Defamation offences are very commonly weaponized by those abusing private criminal prosecutions. According to UNESCO data, 160 countries (80 per cent) still criminalize defamation. While some states have begun to repeal their criminal defamation laws, in others criminal defamation provisions have been replaced or supplemented by cybersecurity, “fake news” and hate speech provisions. In countries that still have such laws on the books, hundreds of criminal defamation complaints can be filed each year, clogging the court system. Even where cases are ultimately dismissed at trial due to lack of evidence, defendants in such cases may lose their jobs, suffer from harassment and abuse and must put their lives on hold as meritless cases wind their way through the court system. 

The abuse of private criminal prosecutions to retaliate against those who report sexual harassment is sadly one of the most common types of private criminal SLAPPs. As noted above, this scenario typically arises when a survivor makes a public allegation about their alleged abuser (eg, in print or social media, or in a legal context). The alleged perpetrator then files a criminal claim for defamation, denying guilt while asserting that any claims made against them are false and casting themselves as a victim of libel or slander. Alleged perpetrators also often attack the mental competence, intimate histories and motivations of their accusers. This tactic is successful due to ingrained and systemic gender bias in most societies (and criminal justice systems) that make it easy to impugn and cast doubt on the motivations of accusers, most often women.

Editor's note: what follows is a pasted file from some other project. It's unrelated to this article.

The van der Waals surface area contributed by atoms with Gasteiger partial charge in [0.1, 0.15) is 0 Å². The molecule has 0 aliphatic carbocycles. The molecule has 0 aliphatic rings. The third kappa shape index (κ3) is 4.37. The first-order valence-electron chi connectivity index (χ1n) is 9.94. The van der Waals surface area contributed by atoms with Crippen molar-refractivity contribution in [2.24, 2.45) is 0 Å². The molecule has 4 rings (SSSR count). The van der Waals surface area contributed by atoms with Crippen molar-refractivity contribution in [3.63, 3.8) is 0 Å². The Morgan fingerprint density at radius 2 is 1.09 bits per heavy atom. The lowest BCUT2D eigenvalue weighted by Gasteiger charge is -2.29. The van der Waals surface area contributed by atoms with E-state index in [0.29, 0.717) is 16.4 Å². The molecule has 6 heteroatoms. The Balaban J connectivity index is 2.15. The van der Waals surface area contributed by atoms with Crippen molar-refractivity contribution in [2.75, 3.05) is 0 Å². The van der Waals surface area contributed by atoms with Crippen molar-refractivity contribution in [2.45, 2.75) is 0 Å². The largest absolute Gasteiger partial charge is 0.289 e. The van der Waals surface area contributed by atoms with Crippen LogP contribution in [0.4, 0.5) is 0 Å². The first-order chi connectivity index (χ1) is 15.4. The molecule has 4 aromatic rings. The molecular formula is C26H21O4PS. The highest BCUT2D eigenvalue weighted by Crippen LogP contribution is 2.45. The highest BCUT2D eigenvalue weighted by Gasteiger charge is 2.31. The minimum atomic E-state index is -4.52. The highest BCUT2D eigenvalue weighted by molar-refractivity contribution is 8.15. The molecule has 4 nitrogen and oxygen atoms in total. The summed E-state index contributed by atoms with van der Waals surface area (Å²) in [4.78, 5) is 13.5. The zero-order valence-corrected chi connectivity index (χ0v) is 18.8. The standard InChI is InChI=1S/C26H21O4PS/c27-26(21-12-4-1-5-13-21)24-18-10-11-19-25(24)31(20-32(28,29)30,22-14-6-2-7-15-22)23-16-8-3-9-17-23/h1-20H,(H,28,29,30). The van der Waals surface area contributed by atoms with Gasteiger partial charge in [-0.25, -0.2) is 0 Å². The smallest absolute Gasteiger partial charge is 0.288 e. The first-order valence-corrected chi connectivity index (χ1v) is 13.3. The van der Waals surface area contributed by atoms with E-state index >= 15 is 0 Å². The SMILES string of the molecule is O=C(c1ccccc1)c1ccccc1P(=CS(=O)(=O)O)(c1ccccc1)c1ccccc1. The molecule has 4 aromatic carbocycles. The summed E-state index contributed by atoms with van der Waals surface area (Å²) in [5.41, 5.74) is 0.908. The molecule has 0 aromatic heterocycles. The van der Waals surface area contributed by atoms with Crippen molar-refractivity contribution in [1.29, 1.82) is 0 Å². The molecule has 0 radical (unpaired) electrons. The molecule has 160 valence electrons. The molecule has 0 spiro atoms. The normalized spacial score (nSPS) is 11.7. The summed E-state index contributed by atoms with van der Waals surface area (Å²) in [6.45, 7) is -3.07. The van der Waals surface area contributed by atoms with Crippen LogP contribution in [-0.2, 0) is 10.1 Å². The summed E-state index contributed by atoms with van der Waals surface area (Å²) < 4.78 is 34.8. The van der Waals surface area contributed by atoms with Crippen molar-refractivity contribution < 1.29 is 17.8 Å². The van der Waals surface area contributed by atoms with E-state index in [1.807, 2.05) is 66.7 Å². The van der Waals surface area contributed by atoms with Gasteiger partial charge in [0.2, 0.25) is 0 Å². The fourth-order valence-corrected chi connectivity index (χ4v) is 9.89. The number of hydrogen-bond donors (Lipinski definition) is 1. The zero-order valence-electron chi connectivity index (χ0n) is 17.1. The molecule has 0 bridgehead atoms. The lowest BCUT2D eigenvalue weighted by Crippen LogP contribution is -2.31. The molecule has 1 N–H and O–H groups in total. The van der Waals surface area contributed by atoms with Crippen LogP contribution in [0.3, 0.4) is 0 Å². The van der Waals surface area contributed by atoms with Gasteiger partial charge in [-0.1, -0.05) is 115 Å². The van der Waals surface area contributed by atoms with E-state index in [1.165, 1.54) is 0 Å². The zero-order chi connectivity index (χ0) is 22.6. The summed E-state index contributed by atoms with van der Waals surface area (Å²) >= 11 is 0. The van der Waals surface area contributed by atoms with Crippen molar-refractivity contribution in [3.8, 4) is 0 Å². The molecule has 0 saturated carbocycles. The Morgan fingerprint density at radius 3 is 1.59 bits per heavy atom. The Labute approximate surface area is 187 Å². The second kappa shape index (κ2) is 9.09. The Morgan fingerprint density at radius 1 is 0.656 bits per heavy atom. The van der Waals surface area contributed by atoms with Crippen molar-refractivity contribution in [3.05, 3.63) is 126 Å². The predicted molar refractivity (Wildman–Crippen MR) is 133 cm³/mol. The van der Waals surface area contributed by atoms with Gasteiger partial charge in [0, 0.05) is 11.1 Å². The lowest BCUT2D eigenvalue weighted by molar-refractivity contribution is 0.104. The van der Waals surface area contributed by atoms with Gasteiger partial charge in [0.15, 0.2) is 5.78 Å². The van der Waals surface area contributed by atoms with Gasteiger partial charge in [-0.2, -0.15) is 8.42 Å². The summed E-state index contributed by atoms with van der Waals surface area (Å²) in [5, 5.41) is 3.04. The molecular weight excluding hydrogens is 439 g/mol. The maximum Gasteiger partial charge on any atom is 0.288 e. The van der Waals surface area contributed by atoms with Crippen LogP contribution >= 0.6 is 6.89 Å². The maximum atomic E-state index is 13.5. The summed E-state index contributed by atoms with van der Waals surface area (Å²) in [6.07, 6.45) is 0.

Another common scenario is the use of private criminal SLAPPs by corporations to silence or retaliate against whistleblowers or workers advocating for their rights. One corporation in Thailand has lodged dozens of suits against human rights defenders, workers and journalists, alleging defamation for, among other things, publishing or otherwise publicizing details of allegations against the company as well as for standing up for the rights of those criticizing the company’s abusive labor practices. (TrialWatch previously filed an amicus brief in one of these cases). Such cases illustrate the great power and resource imbalance between corporations and human rights defenders that can drain resources and time, even leading some organizations to cease their operations permanently.